Etymology
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random (adj.)

1650s, "having no definite aim or purpose, haphazard, not sent in a special direction," from phrase at random (1560s), "at great speed" (thus, "carelessly, haphazardly"), from an alteration of the Middle English noun randon, randoun "impetuosity; speed" (c. 1300). This is from Old French randon "rush, disorder, force, impetuosity," from randir "to run fast," from Frankish *rant "a running" or some other Germanic source, from Proto-Germanic *randa (source also of Old High German rennen "to run," Old English rinnan "to flow, to run;" see run (v.)). For spelling shift of -n to -m, compare seldom, ransom.

In 1980s U.S. college student slang it began to acquire a sense of "inferior, undesirable." (A 1980 William Safire column describes it as a college slang noun meaning "person who does not belong on our dormitory floor.") Random access in reference to computer memory that need not be read sequentially is recorded from 1953. Related: Randomly; randomness.

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dogfish (n.)

a name for various types of small shark, mid-15c., dogge fysch, from dog (n.) + fish (n.). It is said to be so called because it hunts in packs. The wild dog was the image of sharks in classical antiquity as well, and Greek used kyon "dog" also for dogfish and sharks, especially the smaller kind.

But in the Mediterranean, among the Greeks and Romans of antiquity, closer contact with sharks had left an impression of vicious dogs of the sea. Thus, Pliny's canis marinus. The metaphor of the dog spread to the North to dominate the European image of the shark, from the Italian pescecane and French chien de mer to the German Meerhund and Hundfisch and English sea dog and dogfish. [Tom Jones, "The Xoc, the Sharke and the Sea Dogs," in "Fifth Palenque Round Table, 1983," edited by Virginia M. Field, 1985.]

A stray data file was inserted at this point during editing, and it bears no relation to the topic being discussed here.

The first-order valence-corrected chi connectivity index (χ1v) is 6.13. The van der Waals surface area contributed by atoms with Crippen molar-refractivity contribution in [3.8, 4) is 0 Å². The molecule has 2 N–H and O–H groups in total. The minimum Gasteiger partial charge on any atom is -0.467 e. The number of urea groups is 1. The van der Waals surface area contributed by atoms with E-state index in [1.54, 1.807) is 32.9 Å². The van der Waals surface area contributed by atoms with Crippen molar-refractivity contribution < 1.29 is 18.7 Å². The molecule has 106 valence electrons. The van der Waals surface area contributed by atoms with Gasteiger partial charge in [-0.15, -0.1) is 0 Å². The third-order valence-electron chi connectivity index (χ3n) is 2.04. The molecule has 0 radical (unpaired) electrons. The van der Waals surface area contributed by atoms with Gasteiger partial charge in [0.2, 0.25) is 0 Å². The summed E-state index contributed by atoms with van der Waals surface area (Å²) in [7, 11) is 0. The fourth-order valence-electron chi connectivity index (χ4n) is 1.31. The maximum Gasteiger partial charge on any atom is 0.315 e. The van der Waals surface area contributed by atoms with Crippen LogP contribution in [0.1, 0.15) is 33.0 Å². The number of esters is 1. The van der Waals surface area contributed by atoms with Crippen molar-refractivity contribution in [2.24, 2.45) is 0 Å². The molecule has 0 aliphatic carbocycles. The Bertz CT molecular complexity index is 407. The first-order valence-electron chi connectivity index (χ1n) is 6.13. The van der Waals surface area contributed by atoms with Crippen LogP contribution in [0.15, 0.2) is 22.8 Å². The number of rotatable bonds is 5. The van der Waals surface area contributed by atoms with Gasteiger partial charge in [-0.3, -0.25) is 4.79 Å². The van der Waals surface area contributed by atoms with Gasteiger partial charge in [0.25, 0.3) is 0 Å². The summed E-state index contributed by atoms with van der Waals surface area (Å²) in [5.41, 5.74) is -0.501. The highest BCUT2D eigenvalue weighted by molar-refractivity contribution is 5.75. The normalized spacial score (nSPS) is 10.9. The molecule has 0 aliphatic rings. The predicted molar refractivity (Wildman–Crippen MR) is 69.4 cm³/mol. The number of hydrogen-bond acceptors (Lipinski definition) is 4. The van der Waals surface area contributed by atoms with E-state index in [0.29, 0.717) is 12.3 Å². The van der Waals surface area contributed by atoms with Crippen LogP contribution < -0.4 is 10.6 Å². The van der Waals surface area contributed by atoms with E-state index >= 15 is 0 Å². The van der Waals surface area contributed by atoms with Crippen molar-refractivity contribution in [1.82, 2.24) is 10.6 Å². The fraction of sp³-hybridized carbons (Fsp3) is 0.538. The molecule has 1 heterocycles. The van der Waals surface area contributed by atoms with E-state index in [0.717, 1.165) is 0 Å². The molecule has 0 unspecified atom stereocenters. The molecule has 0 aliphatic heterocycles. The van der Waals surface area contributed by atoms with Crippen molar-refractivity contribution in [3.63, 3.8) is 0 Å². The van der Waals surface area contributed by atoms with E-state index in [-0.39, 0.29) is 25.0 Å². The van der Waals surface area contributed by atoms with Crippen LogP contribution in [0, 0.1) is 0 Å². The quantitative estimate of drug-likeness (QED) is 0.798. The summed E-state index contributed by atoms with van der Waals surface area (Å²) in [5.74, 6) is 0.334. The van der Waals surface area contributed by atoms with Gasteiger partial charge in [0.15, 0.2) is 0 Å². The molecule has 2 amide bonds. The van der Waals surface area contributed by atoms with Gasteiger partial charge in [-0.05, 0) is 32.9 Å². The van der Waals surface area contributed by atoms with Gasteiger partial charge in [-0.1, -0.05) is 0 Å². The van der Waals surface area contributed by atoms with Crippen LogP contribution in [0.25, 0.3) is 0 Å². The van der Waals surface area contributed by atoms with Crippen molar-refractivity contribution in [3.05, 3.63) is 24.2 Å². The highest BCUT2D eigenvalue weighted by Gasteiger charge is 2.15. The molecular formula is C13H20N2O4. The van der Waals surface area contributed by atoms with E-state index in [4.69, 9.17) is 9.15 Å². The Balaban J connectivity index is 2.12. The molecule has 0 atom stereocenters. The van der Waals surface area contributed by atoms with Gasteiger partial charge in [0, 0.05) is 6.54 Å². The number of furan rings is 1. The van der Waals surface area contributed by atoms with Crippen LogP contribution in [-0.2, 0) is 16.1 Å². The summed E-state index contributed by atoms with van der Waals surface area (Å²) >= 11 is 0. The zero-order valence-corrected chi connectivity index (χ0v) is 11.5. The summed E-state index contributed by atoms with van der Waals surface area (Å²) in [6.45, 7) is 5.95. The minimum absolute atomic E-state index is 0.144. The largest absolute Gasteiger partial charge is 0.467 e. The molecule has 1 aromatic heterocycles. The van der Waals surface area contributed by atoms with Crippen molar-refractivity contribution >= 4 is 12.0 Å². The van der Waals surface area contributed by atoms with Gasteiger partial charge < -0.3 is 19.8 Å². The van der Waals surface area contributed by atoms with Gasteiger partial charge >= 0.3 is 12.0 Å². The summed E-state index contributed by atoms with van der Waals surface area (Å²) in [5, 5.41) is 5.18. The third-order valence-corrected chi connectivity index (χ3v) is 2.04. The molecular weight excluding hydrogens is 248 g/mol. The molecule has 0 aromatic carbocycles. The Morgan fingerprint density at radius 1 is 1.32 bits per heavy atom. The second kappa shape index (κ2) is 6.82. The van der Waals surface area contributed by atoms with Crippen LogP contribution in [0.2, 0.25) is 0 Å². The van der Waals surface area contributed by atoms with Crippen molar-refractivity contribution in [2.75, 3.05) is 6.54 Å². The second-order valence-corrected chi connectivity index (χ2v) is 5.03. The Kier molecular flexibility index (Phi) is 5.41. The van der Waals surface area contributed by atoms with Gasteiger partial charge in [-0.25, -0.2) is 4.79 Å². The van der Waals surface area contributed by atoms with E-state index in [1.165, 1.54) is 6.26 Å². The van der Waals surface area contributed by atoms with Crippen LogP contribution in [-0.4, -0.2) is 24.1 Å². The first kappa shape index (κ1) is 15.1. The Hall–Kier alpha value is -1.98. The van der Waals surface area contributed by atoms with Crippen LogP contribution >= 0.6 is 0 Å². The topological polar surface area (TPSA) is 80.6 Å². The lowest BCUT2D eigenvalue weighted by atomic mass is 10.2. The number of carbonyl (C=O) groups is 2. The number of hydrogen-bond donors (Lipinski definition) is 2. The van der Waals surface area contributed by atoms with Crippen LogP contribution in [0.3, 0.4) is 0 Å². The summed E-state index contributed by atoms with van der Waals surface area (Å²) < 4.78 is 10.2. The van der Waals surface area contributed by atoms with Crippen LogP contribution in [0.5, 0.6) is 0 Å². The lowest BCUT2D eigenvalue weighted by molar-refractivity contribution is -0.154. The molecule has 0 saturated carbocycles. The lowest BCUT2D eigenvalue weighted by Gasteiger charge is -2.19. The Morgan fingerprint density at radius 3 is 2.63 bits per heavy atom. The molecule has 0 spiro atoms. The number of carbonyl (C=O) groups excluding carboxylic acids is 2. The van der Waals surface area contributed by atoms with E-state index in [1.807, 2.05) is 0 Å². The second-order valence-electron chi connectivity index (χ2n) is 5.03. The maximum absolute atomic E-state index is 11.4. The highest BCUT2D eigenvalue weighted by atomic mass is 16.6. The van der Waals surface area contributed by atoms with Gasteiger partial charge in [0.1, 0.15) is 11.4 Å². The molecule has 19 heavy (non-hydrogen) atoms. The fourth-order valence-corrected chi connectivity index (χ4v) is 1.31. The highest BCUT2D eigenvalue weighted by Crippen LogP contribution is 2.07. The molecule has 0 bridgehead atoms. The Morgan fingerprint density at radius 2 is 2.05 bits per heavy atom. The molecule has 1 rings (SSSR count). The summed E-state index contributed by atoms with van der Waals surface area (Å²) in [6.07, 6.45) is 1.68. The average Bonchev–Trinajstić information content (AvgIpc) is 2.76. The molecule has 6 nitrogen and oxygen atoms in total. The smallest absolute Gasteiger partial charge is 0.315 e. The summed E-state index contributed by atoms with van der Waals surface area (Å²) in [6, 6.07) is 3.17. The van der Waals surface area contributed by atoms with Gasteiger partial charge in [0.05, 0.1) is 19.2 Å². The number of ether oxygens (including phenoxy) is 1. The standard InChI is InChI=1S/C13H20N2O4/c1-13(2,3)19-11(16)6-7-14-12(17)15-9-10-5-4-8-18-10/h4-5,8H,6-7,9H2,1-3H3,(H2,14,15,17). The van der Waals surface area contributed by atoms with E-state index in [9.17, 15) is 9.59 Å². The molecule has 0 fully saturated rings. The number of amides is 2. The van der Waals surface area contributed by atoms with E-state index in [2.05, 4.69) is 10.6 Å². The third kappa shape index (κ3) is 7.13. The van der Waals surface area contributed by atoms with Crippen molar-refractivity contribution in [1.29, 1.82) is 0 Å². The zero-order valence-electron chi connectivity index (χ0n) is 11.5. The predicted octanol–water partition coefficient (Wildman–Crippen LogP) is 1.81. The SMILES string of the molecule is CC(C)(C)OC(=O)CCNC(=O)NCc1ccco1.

Greek galeos "dogfish or shark" perhaps is based on galen "weasel, marten," which also was a fish name.

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neck (n.)

"that part of an animal body between the head and the trunk and which connects those parts," Middle English nekke, from Old English hnecca "neck, nape, back of the neck" (a fairly rare word) from Proto-Germanic *hnekk- "the nape of the neck" (source also of Old Frisian hnekka, Middle Dutch necke, Dutch nek, Old Norse hnakkr, Old High German hnach, German Nacken "neck"), with no certain cognates outside Germanic, though Klein's sources suggest PIE *knok- "high point, ridge" (source of Old Irish cnocc, Welsh cnwch, Old Breton cnoch "hill").

The more usual Old English words were hals (the general Germanic word, cognate with Gothic, Old Norse, Danish, Swedish, Dutch, German hals), from Proto-Germanic *halsaz, which is perhaps cognate with Latin collum (see collar (n.)); and sweora, swira "neck, nape," probably also from a PIE root meaning "column" (cognate with Old English swer "column," Sanskrit svaru- "post").

Oxen and other draught animals being yoked by the neck, it became a symbol of burdens, of submission or subjugation, and also resistance or obstinacy (compare stiff-necked). Figuratively, "life" (late 15c.) from the breaking or severing of the neck in legal executions. Meaning "narrow part at the top of a bottle" is from late 14c.; meaning "part of a garment which covers the neck" is from 1520s. Meaning "long, slender part of a stringed musical instrument" is from 1610s.

Sense of "isthmus, long, narrow strip of land connecting two larger ones" is from 1550s. Phrase neck of the woods (American English) is attested from 1780 in the sense of "narrow stretch of woods;" 1839 with meaning "settlement in a wooded region." To stick (one's) neck out "take a risk" is recorded by 1919, American English. Horses running neck and neck "at an equal pace" is attested from 1799; to win by a neck is from 1823. To be up to the neck "have a lot of" at first (mid-19c.) suggested "fed full," but since c. 1900 it has implied "in deep."

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ether (n.)

late 14c., "upper regions of space," from Old French ether (12c.) and directly from Latin aether "the upper pure, bright air; sky, firmament," from Greek aithēr "upper air; bright, purer air; the sky" (opposed to aēr "the lower air"), from aithein "to burn, shine," from PIE *aidh- "to burn" (see edifice).